Deploying to Knative using a private container registry

This guide walks you through deploying an application to Knative from source code in a git repository using a private container registry for the container image. The source code should contain a dockerfile. For this guide, we’ll use this helloworld app, but you could use your own.

Set up a private container registry and obtain credentials

If you do not want your container image to be publicly available, you may want to use a private container registry. In this example, we’ll use IBM Container Registry, but most of these concepts will be similar for other clouds.

  1. Ensure you have the IBM Cloud CLI installed.

  2. Install the container registry plugin:

    ibmcloud plugin install container-registry
  3. Choose a name for your first namespace, and then create it:

    ibmcloud cr namespace-add <my_namespace>

A namespace represents the spot within a registry that holds your images. You can set up multiple namespaces as well as control access to your namespaces by using IAM policies.

  1. Create a token:

    ibmcloud cr token-add --description "token description" --non-expiring --readwrite

The automated build processes you’ll be setting up will use this token to access your images.

  1. The CLI output should include a token identifier and the token. Make note of the token. You can verify that the token was created by listing all tokens:

    ibmcloud cr token-list

Provide container registry credentials to Knative

You will use the credentials you obtained in the previous section to authenticate to your private container registry. First, you’ll need to create a secret to store the credentials for this registry. This secret will be used to push the built image to the container registry.

A Secret is a Kubernetes object containing sensitive data such as a password, a token, or a key. You can also read more about Secrets.

  1. Create a file named registry-push-secret.yaml containing the following:
   apiVersion: v1
   kind: Secret
     name: registry-push-secret
     username: token
     password: <token_value>
  1. Update the “password” with your . Note that username will be the string token. Save the file.

  2. Apply the secret to your cluster.

   kubectl apply --filename registry-push-secret.yaml
  1. You will also need a secret for the knative-serving component to pull down an image from the private container registry. This secret will be a docker-registry type secret. You can create this via the commandline. For username, simply use the string token. For , use the token you made note of earlier.
   kubectl create secret docker-registry ibm-cr-secret --docker-server= --docker-username=token --docker-password=<token_value>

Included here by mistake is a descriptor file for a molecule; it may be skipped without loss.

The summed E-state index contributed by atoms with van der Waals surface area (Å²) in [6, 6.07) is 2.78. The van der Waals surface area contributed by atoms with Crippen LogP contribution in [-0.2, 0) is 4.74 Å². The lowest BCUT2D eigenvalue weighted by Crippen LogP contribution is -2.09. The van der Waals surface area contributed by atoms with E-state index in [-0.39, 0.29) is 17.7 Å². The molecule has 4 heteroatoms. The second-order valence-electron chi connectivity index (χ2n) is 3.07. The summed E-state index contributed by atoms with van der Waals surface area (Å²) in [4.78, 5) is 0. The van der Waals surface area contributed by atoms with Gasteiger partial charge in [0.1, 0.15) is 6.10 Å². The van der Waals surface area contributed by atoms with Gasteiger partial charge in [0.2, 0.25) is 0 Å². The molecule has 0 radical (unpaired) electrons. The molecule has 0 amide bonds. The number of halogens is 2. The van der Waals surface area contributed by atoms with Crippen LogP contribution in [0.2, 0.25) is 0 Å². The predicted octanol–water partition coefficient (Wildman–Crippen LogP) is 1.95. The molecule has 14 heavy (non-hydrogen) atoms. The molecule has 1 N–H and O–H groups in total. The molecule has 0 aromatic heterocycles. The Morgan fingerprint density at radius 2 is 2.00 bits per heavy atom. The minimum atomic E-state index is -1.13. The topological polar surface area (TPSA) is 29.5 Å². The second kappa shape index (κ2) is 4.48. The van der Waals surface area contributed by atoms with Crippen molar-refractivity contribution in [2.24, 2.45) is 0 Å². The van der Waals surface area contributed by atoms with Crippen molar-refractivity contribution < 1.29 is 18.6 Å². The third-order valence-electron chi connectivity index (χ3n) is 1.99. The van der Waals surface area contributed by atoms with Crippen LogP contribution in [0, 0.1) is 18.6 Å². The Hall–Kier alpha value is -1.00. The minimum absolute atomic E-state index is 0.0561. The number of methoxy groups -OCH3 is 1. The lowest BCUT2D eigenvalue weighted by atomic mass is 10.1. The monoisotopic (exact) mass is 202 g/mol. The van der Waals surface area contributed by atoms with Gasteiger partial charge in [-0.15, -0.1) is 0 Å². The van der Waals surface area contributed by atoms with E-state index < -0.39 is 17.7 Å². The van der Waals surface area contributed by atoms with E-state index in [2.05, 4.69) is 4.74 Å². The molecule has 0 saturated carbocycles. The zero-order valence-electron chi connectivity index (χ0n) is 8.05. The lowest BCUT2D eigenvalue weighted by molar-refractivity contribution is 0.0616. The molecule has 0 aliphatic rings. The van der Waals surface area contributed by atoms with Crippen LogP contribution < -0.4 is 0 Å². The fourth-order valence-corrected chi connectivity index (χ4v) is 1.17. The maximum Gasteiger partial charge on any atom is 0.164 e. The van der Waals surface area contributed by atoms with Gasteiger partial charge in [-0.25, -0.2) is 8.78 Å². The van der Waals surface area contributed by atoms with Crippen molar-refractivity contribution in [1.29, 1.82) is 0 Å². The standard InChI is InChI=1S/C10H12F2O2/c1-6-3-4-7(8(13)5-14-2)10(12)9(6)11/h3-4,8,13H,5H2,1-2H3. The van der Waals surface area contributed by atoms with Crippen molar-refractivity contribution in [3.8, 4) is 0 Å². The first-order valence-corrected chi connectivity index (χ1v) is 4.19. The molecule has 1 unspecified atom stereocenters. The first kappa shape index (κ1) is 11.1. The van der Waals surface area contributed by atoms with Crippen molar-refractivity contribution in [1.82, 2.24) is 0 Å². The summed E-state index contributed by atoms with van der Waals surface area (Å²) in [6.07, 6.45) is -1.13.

A Service Account provides an identity for processes that run in a Pod. This Service Account will be used to link the build process for Knative to the Secrets you just created.

  1. Create a file named service-account.yaml containing the following:
   apiVersion: v1
   kind: ServiceAccount
     name: build-bot
     - name: registry-push-secret
     - name: ibm-cr-secret
  1. Apply the service account to your cluster:
   kubectl apply --filename service-account.yaml

Deploy to Knative

To build our application from the source on GitHub, and push the resulting image to the IBM Container Registry, we will use the Kaniko build template.

  1. Install the Kaniko build template
   kubectl apply --filename
  1. You need to create a service manifest which defines the service to deploy, including where the source code is and which build-template to use. Create a file named service.yaml and copy the following definition. Make sure to replace {NAMESPACE} with your own namespace you created earlier:
   kind: Service
     name: helloworld-go
     namespace: default
           kind: Build
             serviceAccountName: build-bot
                 revision: master
               subPath: docs/serving/samples/hello-world/helloworld-go
               name: kaniko
                 - name: IMAGE
             serviceAccountName: build-bot
               imagePullPolicy: Always
                 - name: TARGET
                   value: "Go Sample v1"
  1. Apply the configuration using kubectl:
   kubectl apply --filename service.yaml

Applying this service definition will kick off a series of events:

  • Fetches the revision specified from GitHub and builds it into a container, using the Kaniko build template.
  • Pushes the latest image to the private registry using the registry-push-secret
  • Pulls down the latest image from the private registry using the ibm-cr-secret.
  • Starts the service, and your app will be live.
  1. You can run kubectl get pods --watch to see the pods initializing.

  2. Once all the pods are initialized, you can see that your container image was built and pushed to the IBM Container Registry:

    ibmcloud cr image-list

Test Application Behavior

  1. Run the following command to find the external IP address for your service:
   kubectl get svc $INGRESSGATEWAY --namespace istio-system


   NAME                     TYPE           CLUSTER-IP     EXTERNAL-IP      PORT(S)                                      AGE
   xxxxxxx-ingressgateway   LoadBalancer   80:32380/TCP,443:32390/TCP,32400:32400/TCP   2d
  1. Run the following command to find the domain URL for your service:
   kubectl get ksvc helloworld-go,URL:.status.url


   NAME                URL
  1. Test your app by sending it a request. Use the following curl command with the domain URL and EXTERNAL-IP address that you retrieved in the previous steps:
   curl -H "Host:" http://{EXTERNAL_IP_ADDRESS}


   curl -H "Host:"
   Hello Go Sample v1!

Note: Add -v option to get more detail if the curl command failed.

Removing the sample app deployment

To remove the sample app from your cluster, delete the service record:

kubectl delete --filename service.yaml